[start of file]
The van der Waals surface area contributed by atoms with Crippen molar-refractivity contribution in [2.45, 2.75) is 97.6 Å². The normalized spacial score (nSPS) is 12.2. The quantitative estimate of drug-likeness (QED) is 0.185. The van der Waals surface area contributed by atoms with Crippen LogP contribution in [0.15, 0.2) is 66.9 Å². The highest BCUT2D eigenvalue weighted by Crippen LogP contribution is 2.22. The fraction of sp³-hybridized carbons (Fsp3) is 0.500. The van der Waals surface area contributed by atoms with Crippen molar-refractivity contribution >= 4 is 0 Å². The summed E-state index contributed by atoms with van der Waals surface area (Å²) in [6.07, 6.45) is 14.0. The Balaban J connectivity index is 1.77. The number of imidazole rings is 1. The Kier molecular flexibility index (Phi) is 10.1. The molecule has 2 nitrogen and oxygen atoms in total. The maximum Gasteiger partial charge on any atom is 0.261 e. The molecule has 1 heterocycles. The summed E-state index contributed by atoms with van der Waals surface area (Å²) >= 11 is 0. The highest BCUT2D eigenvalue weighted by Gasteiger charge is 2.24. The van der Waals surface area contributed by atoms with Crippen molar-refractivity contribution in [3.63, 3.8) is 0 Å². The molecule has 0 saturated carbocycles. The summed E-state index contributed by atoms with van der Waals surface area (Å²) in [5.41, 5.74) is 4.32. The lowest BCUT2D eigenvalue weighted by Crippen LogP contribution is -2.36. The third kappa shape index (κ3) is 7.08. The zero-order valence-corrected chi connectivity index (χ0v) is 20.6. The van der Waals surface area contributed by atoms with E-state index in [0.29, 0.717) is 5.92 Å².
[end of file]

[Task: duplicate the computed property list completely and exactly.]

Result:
The van der Waals surface area contributed by atoms with Crippen molar-refractivity contribution in [2.45, 2.75) is 97.6 Å². The normalized spacial score (nSPS) is 12.2. The quantitative estimate of drug-likeness (QED) is 0.185. The van der Waals surface area contributed by atoms with Crippen LogP contribution in [0.15, 0.2) is 66.9 Å². The highest BCUT2D eigenvalue weighted by Crippen LogP contribution is 2.22. The fraction of sp³-hybridized carbons (Fsp3) is 0.500. The van der Waals surface area contributed by atoms with Crippen molar-refractivity contribution >= 4 is 0 Å². The summed E-state index contributed by atoms with van der Waals surface area (Å²) in [6.07, 6.45) is 14.0. The Balaban J connectivity index is 1.77. The number of imidazole rings is 1. The Kier molecular flexibility index (Phi) is 10.1. The molecule has 2 nitrogen and oxygen atoms in total. The maximum Gasteiger partial charge on any atom is 0.261 e. The molecule has 1 heterocycles. The summed E-state index contributed by atoms with van der Waals surface area (Å²) >= 11 is 0. The highest BCUT2D eigenvalue weighted by Gasteiger charge is 2.24. The van der Waals surface area contributed by atoms with Crippen molar-refractivity contribution in [3.63, 3.8) is 0 Å². The molecule has 0 saturated carbocycles. The summed E-state index contributed by atoms with van der Waals surface area (Å²) in [5.41, 5.74) is 4.32. The lowest BCUT2D eigenvalue weighted by Crippen LogP contribution is -2.36. The third kappa shape index (κ3) is 7.08. The zero-order valence-corrected chi connectivity index (χ0v) is 20.6. The van der Waals surface area contributed by atoms with E-state index in [0.29, 0.717) is 5.92 Å².